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Completion of Regional Training Institute at Camp Minden hinges on federal funds

by Minden Press-Herald

CAMP MINDEN – Officials with the Louisiana National Guard hope federal funding will begin to flow back into the state to complete the next three phases of the Regional Training Institute.

With Phase I complete, Lt. Col. Brad Kendall said Department of Defense funding for the remaining three phases would finish out the $100 million project. All four phases are completely funded by DOD.

“When we went through all the budget cuts and sequestration four or five years ago, that’s when we lost the funding,” he said. “I can tell you that the National Guard leadership is working diligently to get us back on the funding plan.”

Legislators and National Guard leadership are working with Congress to try to get the project moving again, Kendall said.

Currently, the RTI has the capacity to train 172 soldiers at a time. One dormitory and one classroom building are complete, along with the dining facility.
Upon completion, the RTI will have the capacity for 538 soldiers per class cycle.

During Phase I of the project, the infrastructure (water, plumbing, electric lines) and the central plant building (heating and air conditioning) were constructed. The dining facility, one classroom building and one dormitory were completed. The first phase cost $23.8 million to construct. A remaining $77.2 million is needed to complete phases 2-4.

Phase II will include the addition of two administration buildings and two more dormitories.

“Each phase builds on what we already have,” he said. “Each phase adds more classrooms, more dormitories and more administrative areas. The reason they’ve done that is so that we’re able to function. We’re operational now, but we’ll be able to function at a larger capacity after each phase.”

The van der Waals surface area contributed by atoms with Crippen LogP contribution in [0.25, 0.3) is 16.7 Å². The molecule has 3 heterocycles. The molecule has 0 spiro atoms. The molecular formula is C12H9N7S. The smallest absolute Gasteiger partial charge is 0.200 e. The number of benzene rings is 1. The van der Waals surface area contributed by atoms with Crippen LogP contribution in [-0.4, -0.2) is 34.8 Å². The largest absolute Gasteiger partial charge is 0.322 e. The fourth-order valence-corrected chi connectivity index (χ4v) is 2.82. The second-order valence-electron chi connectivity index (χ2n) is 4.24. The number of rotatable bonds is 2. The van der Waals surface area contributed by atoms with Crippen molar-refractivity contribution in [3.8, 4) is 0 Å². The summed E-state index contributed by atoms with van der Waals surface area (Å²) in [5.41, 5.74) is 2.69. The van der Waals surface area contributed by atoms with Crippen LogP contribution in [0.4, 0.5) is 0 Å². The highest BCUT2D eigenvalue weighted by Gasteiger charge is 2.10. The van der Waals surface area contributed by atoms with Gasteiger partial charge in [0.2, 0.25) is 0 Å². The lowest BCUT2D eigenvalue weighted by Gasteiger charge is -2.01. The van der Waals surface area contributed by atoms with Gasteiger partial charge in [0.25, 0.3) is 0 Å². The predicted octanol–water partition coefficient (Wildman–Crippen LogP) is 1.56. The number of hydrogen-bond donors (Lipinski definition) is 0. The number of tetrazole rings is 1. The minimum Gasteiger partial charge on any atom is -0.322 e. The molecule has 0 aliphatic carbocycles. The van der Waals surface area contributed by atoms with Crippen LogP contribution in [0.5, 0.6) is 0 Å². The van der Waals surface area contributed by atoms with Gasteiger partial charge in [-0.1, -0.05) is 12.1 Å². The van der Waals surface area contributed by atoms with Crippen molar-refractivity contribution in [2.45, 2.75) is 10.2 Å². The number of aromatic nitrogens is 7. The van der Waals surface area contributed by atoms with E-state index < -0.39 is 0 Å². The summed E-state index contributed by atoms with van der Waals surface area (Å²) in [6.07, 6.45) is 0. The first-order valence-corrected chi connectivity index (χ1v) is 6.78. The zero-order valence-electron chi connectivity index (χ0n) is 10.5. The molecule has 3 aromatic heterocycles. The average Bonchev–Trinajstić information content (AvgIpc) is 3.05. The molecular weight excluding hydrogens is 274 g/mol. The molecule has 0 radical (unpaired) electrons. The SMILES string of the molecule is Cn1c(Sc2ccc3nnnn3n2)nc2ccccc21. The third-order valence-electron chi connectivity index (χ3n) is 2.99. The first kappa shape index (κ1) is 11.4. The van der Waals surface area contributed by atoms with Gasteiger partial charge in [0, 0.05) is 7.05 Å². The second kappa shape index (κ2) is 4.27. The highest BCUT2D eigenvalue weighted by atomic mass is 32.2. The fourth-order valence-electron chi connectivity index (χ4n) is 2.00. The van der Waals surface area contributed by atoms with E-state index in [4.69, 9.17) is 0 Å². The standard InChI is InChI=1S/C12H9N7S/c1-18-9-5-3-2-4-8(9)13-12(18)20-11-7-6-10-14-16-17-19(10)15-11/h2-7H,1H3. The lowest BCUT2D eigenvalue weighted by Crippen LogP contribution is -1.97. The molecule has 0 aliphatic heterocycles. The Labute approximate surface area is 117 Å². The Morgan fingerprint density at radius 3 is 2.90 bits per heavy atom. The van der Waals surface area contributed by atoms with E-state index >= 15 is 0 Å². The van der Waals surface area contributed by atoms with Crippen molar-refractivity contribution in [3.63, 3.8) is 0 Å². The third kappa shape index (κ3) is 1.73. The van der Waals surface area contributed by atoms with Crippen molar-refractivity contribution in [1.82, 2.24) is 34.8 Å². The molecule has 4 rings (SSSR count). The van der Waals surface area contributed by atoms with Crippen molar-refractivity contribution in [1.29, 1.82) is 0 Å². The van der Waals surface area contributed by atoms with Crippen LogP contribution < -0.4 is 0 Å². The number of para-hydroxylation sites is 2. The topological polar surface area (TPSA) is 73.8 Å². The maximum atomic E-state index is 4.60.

Phases III and IV will complete the RTI, with 273,000 square feet of building space on 80 acres, including a motor pool and physical training fields.

Soldiers are trained in engineering, military truck driving, heavy equipment operation and military police. The carpentry/masonry engineering and heavy equipment engineering is on the West Campus, he said, which is about 100 acres dedicated to training on the northwest corner of the military installation.

The economic impact would be in the millions of dollars, Kendall said. Based on numbers from a 2009 study, the economic impact would be about $25 million — $9.5 million in tax revenue over a 10-year period, $12 million in the purchase of goods and services, $5 million in operating costs and $8 million in payroll.

When asked whether Explosive Service International stayed at Camp Minden following the destruction of the M6, Kendall said they would not affect the training center.

The RTI as a whole already exists, he said, with noncommissioned officers training taking place at Camp Cook in Ball.

“It will eventually be moved up here and it increases the full-time employees at Camp Minden, residences in Webster and Bossier parishes, and the number of students coming to Camp Minden on a regular basis will increase,” Kendall said. “When that happens, this place will be pretty busy. You will always be able to come out here and see formations of troops moving from place to place, training in the training areas, and this will look more like a military base.”

The National Guard has a dual purpose: one is a federal mission to support the U.S. president, and the other is to support the Louisiana governor.

“We train as soldiers,” he said. “If the president needs us to go to Iraq, we deploy. We train to protect the citizens of Louisiana at times of hazards or a disaster response. That’s where we stand out from the other military forces. A good example, our truck drivers’ battalion is in Shreveport. Their mission is to train to be truck drivers to haul and be prepared to drive in combat situations. If a hurricane hits Louisiana, they are trained to do pretty much the same job, but they haul commodities and get them out to the people in need. So they are using their skills in the state mission, and it’s probably one of the most important state missions we have. It’s huge.”

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